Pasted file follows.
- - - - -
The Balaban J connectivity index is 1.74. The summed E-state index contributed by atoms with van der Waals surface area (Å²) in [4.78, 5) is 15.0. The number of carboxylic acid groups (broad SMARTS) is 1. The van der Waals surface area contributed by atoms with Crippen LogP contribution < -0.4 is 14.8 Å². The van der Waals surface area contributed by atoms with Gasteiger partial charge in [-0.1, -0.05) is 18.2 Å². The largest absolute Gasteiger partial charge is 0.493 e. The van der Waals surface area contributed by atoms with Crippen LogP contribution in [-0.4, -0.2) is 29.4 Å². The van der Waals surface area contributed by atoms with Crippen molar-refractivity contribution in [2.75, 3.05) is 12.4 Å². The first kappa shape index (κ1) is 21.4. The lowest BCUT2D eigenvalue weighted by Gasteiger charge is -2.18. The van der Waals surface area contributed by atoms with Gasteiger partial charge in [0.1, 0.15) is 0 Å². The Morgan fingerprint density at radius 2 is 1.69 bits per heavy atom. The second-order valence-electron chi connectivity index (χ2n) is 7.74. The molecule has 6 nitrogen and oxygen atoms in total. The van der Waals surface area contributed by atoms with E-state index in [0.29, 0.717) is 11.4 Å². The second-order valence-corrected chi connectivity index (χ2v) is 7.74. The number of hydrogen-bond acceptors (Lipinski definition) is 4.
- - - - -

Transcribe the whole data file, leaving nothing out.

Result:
The Balaban J connectivity index is 1.74. The summed E-state index contributed by atoms with van der Waals surface area (Å²) in [4.78, 5) is 15.0. The number of carboxylic acid groups (broad SMARTS) is 1. The van der Waals surface area contributed by atoms with Crippen LogP contribution < -0.4 is 14.8 Å². The van der Waals surface area contributed by atoms with Gasteiger partial charge in [-0.1, -0.05) is 18.2 Å². The largest absolute Gasteiger partial charge is 0.493 e. The van der Waals surface area contributed by atoms with Crippen LogP contribution in [-0.4, -0.2) is 29.4 Å². The van der Waals surface area contributed by atoms with Crippen molar-refractivity contribution in [2.75, 3.05) is 12.4 Å². The first kappa shape index (κ1) is 21.4. The lowest BCUT2D eigenvalue weighted by Gasteiger charge is -2.18. The van der Waals surface area contributed by atoms with Gasteiger partial charge in [0.1, 0.15) is 0 Å². The Morgan fingerprint density at radius 2 is 1.69 bits per heavy atom. The second-order valence-electron chi connectivity index (χ2n) is 7.74. The molecule has 6 nitrogen and oxygen atoms in total. The van der Waals surface area contributed by atoms with E-state index in [0.29, 0.717) is 11.4 Å². The second-order valence-corrected chi connectivity index (χ2v) is 7.74. The number of hydrogen-bond acceptors (Lipinski definition) is 4.